The two Koreas plan to resume a programme allowing families divided by their border to meet up. The resumption of the scheme, which ended in 2010, could be a sign that tensions on the peninsula are easing.
North Korea said Sunday it has agreed to South Korea's proposal to resume reunions for families separated since the 1950-53 war, in another apparent sign of easing tensions.
The North has agreed to hold the event during the traditional Chuseok holiday that falls on September 19 as suggested by the South, Pyongyang's Committee for the Peaceful Reunification of Korea said in a statement on official media.
It also proposed a separate round of indirect family reunions via video conference around October 4 -- the anniversary of the 2007 inter-Korean summit, said the statement on the North's official news agency.
The move came days after the South's President Park Geun-Hye last Thursday urged Pyongyang to "open its heart" and agree to hold the first family reunions since 2010.
Officials of the Red Cross from both sides will meet on August 23 as proposed by Seoul to discuss details, the North said, suggesting the Mount Kumgang resort in the North as the venue for the talks.
"Now is the time for the north and the south to make joint efforts for the improvement of the north-south ties and peace and common prosperity on the Korean peninsula," said the statement.
Seoul described Pyongyang's offer on Sunday "positive," but insisted that the officials' meeting to discuss the family reunion be held at the border truce village of Panmunjom, instead of Mount Kumgang.
Kim Hyung-Suk, spokesman for the South's unification ministry that handles cross-border affairs, said Seoul would make a decision on the proposed talks on the Mount Kumgang later after internal reviews.
Millions of Koreans were left separated by the war, which sealed the peninsula's division. Most have died without having had a chance to meet family members last seen six decades ago.
About 72,000 South Koreans -- nearly half of them aged over 80 -- are still alive and waiting for a rare chance to join the highly competitive family reunion events, which select only up to a few hundred participants each time.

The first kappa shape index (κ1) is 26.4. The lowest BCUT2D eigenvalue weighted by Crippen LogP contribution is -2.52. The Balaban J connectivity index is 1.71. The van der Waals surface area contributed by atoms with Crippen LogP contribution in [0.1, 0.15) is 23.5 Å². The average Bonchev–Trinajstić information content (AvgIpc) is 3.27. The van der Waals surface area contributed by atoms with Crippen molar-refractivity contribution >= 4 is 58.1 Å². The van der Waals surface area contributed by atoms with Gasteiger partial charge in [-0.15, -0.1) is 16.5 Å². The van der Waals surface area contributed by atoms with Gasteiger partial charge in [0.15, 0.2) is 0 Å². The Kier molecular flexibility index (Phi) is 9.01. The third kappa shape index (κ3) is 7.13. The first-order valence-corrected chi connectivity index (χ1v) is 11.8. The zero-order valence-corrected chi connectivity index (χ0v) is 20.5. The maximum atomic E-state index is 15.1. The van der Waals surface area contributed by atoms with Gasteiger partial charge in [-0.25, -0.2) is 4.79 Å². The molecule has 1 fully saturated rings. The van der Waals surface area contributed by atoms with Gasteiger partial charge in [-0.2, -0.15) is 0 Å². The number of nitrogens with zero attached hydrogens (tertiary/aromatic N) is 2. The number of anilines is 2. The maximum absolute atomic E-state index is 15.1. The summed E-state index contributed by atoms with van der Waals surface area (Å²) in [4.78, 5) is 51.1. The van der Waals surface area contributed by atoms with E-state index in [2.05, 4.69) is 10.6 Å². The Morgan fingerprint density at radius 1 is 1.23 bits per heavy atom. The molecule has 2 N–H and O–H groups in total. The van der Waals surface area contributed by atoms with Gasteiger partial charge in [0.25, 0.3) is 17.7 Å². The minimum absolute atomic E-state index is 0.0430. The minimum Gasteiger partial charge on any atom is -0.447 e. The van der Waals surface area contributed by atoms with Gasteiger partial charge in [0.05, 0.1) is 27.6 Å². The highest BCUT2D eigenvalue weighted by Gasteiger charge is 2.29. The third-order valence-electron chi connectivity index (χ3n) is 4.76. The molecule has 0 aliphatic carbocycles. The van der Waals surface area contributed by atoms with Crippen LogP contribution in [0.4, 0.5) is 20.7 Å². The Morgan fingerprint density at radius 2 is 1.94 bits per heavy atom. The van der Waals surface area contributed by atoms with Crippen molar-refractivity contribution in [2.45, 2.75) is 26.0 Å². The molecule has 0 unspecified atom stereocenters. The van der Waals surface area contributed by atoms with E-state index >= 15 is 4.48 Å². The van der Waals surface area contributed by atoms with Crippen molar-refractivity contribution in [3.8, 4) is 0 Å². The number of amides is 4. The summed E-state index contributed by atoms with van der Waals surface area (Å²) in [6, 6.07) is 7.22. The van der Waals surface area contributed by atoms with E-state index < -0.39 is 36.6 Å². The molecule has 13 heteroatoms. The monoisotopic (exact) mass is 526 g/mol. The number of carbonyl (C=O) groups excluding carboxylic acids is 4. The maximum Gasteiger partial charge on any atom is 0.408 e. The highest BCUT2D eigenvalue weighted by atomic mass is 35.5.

At the reunions, North and South Koreans typically meet in the North for two or three days before the South Koreans -- many in tears -- head home again.
For those too infirm to travel, reunions via video conferencing have been arranged in recent years.
Cross-border relations have showed signs of improving recently after months of high tensions. Last week the two sides agreed to work on reopening the Kaesong joint industrial zone shut down in April.
Operations at the factory complex in the North were suspended after Pyongyang withdrew all its workers amid tensions heightened by its nuclear test in February.
The North also proposed Sunday a separate meeting on August 22 to discuss reopening the Kumgang mountain resort. It promised to discuss Seoul's key concerns including the safety of its tourists.
Kumgang was the first major inter-Korean cooperation project, and thousands of South Koreans visited the Seoul-funded resort in the North between 1998 and 2008.
The South suspended the tours -- an important source of hard currency for the impoverished North -- after a North Korean soldier in 2008 shot dead a female tourist who strayed into a restricted zone.
In response the North scrapped a deal with the resort's developer -- Seoul's Hyundai Asan company -- and seized its properties there.
The North said Sunday it was also willing to discuss the issue of property during the proposed talks on Thursday.
Park Hyeong-Jung, an analyst at the Korea Institute for National Unification, cautioned that the recent series of conciliatory gestures from Pyongyang would not thaw frozen ties overnight.
"But this will at least open a door for low-level cooperation for a while, with both sides cautiously showing goodwill towards each other," he said.
Date created : 2013-08-18